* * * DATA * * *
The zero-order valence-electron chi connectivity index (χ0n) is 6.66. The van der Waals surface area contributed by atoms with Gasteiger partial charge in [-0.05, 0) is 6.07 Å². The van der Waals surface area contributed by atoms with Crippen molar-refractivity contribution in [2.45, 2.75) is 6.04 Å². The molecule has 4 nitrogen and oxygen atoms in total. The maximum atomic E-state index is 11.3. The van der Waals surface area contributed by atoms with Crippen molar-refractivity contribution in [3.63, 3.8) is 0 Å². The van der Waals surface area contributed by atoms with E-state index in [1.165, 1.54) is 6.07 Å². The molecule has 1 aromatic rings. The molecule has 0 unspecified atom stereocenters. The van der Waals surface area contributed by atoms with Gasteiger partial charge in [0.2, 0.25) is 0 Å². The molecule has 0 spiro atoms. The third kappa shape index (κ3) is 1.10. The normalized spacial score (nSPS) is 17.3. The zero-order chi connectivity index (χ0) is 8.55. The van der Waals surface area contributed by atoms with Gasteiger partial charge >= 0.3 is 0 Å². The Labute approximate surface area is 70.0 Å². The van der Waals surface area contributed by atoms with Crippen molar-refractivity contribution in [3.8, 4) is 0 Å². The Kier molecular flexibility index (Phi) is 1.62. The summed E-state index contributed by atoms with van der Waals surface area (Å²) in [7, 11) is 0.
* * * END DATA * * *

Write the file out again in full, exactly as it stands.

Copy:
The zero-order valence-electron chi connectivity index (χ0n) is 6.66. The van der Waals surface area contributed by atoms with Gasteiger partial charge in [-0.05, 0) is 6.07 Å². The van der Waals surface area contributed by atoms with Crippen molar-refractivity contribution in [2.45, 2.75) is 6.04 Å². The molecule has 4 nitrogen and oxygen atoms in total. The maximum atomic E-state index is 11.3. The van der Waals surface area contributed by atoms with Crippen molar-refractivity contribution in [3.63, 3.8) is 0 Å². The van der Waals surface area contributed by atoms with E-state index in [1.165, 1.54) is 6.07 Å². The molecule has 1 aromatic rings. The molecule has 0 unspecified atom stereocenters. The van der Waals surface area contributed by atoms with Gasteiger partial charge in [0.2, 0.25) is 0 Å². The molecule has 0 spiro atoms. The third kappa shape index (κ3) is 1.10. The normalized spacial score (nSPS) is 17.3. The zero-order chi connectivity index (χ0) is 8.55. The van der Waals surface area contributed by atoms with Gasteiger partial charge >= 0.3 is 0 Å². The Labute approximate surface area is 70.0 Å². The van der Waals surface area contributed by atoms with Crippen molar-refractivity contribution in [3.8, 4) is 0 Å². The Kier molecular flexibility index (Phi) is 1.62. The summed E-state index contributed by atoms with van der Waals surface area (Å²) in [7, 11) is 0.